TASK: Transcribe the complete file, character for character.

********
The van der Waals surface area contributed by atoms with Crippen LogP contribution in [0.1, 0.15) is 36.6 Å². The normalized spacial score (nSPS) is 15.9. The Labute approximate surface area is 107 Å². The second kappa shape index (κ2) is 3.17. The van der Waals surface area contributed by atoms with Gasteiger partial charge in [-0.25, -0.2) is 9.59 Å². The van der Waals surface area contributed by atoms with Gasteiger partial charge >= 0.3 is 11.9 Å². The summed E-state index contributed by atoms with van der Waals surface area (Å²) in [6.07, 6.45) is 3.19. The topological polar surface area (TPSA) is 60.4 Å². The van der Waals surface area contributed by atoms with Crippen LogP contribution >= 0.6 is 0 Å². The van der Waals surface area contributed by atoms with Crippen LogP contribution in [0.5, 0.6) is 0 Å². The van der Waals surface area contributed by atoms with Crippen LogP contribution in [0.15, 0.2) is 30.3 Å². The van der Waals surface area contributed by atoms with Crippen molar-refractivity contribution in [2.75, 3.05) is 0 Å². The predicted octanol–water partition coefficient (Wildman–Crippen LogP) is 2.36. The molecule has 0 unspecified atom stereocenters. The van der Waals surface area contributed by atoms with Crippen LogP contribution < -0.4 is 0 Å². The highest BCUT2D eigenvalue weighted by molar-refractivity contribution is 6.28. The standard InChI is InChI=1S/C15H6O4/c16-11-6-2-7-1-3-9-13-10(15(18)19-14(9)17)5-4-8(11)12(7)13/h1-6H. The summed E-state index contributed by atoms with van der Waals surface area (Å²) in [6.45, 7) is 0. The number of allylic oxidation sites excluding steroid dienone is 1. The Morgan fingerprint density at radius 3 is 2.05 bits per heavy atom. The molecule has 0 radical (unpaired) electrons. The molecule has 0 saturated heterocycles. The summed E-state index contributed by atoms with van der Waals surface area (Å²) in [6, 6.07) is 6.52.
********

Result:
The van der Waals surface area contributed by atoms with Crippen LogP contribution in [0.1, 0.15) is 36.6 Å². The normalized spacial score (nSPS) is 15.9. The Labute approximate surface area is 107 Å². The second kappa shape index (κ2) is 3.17. The van der Waals surface area contributed by atoms with Gasteiger partial charge in [-0.25, -0.2) is 9.59 Å². The van der Waals surface area contributed by atoms with Gasteiger partial charge >= 0.3 is 11.9 Å². The summed E-state index contributed by atoms with van der Waals surface area (Å²) in [6.07, 6.45) is 3.19. The topological polar surface area (TPSA) is 60.4 Å². The van der Waals surface area contributed by atoms with Crippen LogP contribution >= 0.6 is 0 Å². The van der Waals surface area contributed by atoms with Crippen LogP contribution in [0.5, 0.6) is 0 Å². The van der Waals surface area contributed by atoms with Crippen LogP contribution in [0.15, 0.2) is 30.3 Å². The van der Waals surface area contributed by atoms with Crippen molar-refractivity contribution in [2.75, 3.05) is 0 Å². The predicted octanol–water partition coefficient (Wildman–Crippen LogP) is 2.36. The molecule has 0 unspecified atom stereocenters. The van der Waals surface area contributed by atoms with Crippen LogP contribution < -0.4 is 0 Å². The highest BCUT2D eigenvalue weighted by molar-refractivity contribution is 6.28. The standard InChI is InChI=1S/C15H6O4/c16-11-6-2-7-1-3-9-13-10(15(18)19-14(9)17)5-4-8(11)12(7)13/h1-6H. The summed E-state index contributed by atoms with van der Waals surface area (Å²) in [6.45, 7) is 0. The number of allylic oxidation sites excluding steroid dienone is 1. The Morgan fingerprint density at radius 3 is 2.05 bits per heavy atom. The molecule has 0 radical (unpaired) electrons. The molecule has 0 saturated heterocycles. The summed E-state index contributed by atoms with van der Waals surface area (Å²) in [6, 6.07) is 6.52.